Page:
The turning point came when I was 11 and having my primary 5 year-end exams. As the routine goes, I never put any effort into revision, I had never needed to. I stumbled horribly for my maths paper, because usually I would finish any paper an hour ahead of my peers – thus I took my own sweet time and I only managed to finish 60% of the paper before time was up. For the very first time in my life, I experienced failure. (And for my poor parents, the beginning of the end for their trumpeting.)

This set the tone for the rest of my years until my mid-twenties. The vicious cycle of failure, disappointment, trying really hard not to fail again, even more disappointment. The bigger the disappointment I had grown into, the more pessimistic I became of life. And of course, the discovery of the fact that there are millions of people smarter than me, so much so that I was convinced that my primary school achievements were a fluke.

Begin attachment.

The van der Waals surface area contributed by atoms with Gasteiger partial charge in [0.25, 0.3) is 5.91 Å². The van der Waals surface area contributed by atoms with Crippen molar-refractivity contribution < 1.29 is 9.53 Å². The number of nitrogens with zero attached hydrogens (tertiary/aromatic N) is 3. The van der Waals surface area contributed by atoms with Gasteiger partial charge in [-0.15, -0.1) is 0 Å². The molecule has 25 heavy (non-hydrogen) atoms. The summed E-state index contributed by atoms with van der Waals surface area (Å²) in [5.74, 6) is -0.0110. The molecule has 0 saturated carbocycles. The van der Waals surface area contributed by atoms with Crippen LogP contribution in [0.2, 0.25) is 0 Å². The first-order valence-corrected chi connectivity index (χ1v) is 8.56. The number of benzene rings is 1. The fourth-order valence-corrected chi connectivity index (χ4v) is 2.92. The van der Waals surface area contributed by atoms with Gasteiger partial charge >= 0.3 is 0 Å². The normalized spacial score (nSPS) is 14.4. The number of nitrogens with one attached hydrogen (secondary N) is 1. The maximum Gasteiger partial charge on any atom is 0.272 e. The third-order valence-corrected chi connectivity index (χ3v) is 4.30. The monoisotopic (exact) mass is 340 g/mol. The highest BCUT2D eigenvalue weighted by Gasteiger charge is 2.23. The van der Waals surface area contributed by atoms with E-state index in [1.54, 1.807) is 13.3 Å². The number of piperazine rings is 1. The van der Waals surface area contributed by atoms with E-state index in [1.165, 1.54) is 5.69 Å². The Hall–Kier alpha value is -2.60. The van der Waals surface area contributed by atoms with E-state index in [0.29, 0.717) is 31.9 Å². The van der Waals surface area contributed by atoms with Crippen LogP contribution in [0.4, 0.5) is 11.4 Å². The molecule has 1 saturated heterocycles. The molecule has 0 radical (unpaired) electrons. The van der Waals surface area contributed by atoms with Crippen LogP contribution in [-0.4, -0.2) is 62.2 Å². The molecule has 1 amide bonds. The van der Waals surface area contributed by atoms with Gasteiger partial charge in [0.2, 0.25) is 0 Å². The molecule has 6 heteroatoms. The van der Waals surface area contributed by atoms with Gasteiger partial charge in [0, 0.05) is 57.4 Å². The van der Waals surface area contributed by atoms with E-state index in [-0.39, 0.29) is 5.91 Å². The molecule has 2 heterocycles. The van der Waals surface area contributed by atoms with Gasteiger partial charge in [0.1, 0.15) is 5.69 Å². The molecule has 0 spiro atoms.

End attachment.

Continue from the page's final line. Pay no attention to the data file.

Letting go of past achievements

I remember looking my primary school report book wistfully for many years later, until when I was about 17 and I threw it away accidentally in the middle of a move. Perhaps that wasn't an accident. I spent years mourning about it, thinking that I would never be able to look at it proudly again.

Till I realised that my 'success' as a kid was holding me back – what could the past for for me? Even if I were to ace my education till the tertiary level, that would not guarantee me success or happiness in my adulthood. I bore a grudge towards my parents because I felt that they were holding on to the past too much and thus I could never be the prodigy they envisioned me to be. Never did I realise, I was also holding myself back.